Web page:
Monasticism received a lot of attention from Luther and his fellow reformers. They saw that the church promoted this “religious” way of life as the best way to improve a person’s chances to get to heaven. It was an example of salvation by human effort.
The reformers also criticized this life of poverty, chastity, and obedience because monasticism confused what it really meant to serve God and others. People were led to believe that you had to live as some kind of “super Christian” to really serve God. Luther said that Christians serve God in their everyday lives when they serve their families and neighbors. But it is hard to serve your family and neighbor if you are sequestered behind the walls of a monastery.
God gives us opportunities to live our faith (Ephesians 2:10). Luther described these opportunities as a Christian’s “station” in life or a “vocation” or “calling.” We have numerous relationships in our daily living: families, communities, schools, workplaces, the marketplace, friendships, churches, government. Each of these provides opportunities to serve God by serving others and by contributing to the welfare of the larger society.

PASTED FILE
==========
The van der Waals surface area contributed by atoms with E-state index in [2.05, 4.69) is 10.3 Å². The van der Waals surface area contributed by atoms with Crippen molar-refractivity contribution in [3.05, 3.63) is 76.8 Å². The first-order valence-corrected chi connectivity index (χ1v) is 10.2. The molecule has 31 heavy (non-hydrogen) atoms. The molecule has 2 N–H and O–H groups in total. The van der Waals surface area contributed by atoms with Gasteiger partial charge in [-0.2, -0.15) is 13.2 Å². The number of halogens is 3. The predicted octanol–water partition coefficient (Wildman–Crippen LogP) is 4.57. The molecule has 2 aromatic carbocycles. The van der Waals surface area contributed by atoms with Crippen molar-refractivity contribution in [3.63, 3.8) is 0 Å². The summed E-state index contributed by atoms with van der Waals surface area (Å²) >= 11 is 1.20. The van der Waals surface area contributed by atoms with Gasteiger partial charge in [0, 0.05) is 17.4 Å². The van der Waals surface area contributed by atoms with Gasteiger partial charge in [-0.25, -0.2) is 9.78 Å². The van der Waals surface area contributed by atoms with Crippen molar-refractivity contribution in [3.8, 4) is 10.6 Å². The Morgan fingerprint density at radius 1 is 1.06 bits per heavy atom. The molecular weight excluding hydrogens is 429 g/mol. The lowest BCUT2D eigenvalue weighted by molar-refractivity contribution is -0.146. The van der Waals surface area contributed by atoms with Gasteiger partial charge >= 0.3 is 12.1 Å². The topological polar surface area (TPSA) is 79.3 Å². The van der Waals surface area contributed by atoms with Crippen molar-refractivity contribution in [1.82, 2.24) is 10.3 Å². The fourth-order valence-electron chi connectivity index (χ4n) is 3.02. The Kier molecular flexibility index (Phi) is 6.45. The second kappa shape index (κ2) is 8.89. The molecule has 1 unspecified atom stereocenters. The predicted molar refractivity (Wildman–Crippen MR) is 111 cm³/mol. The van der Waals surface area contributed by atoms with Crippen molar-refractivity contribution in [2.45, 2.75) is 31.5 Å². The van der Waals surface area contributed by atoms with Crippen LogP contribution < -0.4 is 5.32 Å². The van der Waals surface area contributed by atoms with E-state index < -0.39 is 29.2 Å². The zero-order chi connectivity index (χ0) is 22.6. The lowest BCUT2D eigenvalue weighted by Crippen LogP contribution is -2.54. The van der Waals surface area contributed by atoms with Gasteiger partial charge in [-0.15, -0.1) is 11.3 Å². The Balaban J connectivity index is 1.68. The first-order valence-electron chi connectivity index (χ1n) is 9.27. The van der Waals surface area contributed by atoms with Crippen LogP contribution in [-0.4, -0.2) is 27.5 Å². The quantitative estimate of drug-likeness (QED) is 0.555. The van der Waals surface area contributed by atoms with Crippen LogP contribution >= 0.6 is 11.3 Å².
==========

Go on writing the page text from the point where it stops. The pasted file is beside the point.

In fact, God provides what we need to help us carry out our vocations. In Luther’s explanation to the Fourth Petition of the Lord’s Prayer in his Small Catechism, we notice how many different aspects of “daily bread” intersect with our service to God and others. “Daily bread includes everything we need for our bodily welfare, such as food and drink, clothing and shoes, house and home, land and cattle, money and goods, a godly spouse, godly children, godly workers, godly and faithful leaders, good government, good weather, peace and order, health, a good name, good friends, faithful neighbors, and the like.” God gives us the opportunities and the means to help others.
Luther especially noted the value God places on the simple, everyday ways that Christians live out their various vocations. Yes, we are serving God. We are doing all things to his glory (1 Corinthians 10:31; Colossians 3:17). But God is also acting through us. He is working through us to care for others. Luther wrote, “God’s people please God even in the least and most trifling matters. For he will be working all things through you; he will milk the cow through you and perform the most servile duties through you, and all the greatest and least duties alike will be pleasing to him” (Luther’s Works, Vol. 6, p. 10).
When we think in those terms, we can see how what seems like an ordinary life is elevated in God’s eyes. We don’t have to be “religious” or “super Christians” to serve God. True Lutherans understand that we serve God when we serve others through our various vocations in life.
This is the 11th article in a 14-part series on key doctrinal emphases that Luther brought back to light through his Reformation.
Author: Joel Otto
Volume 104, Number 8
Issue: August 2017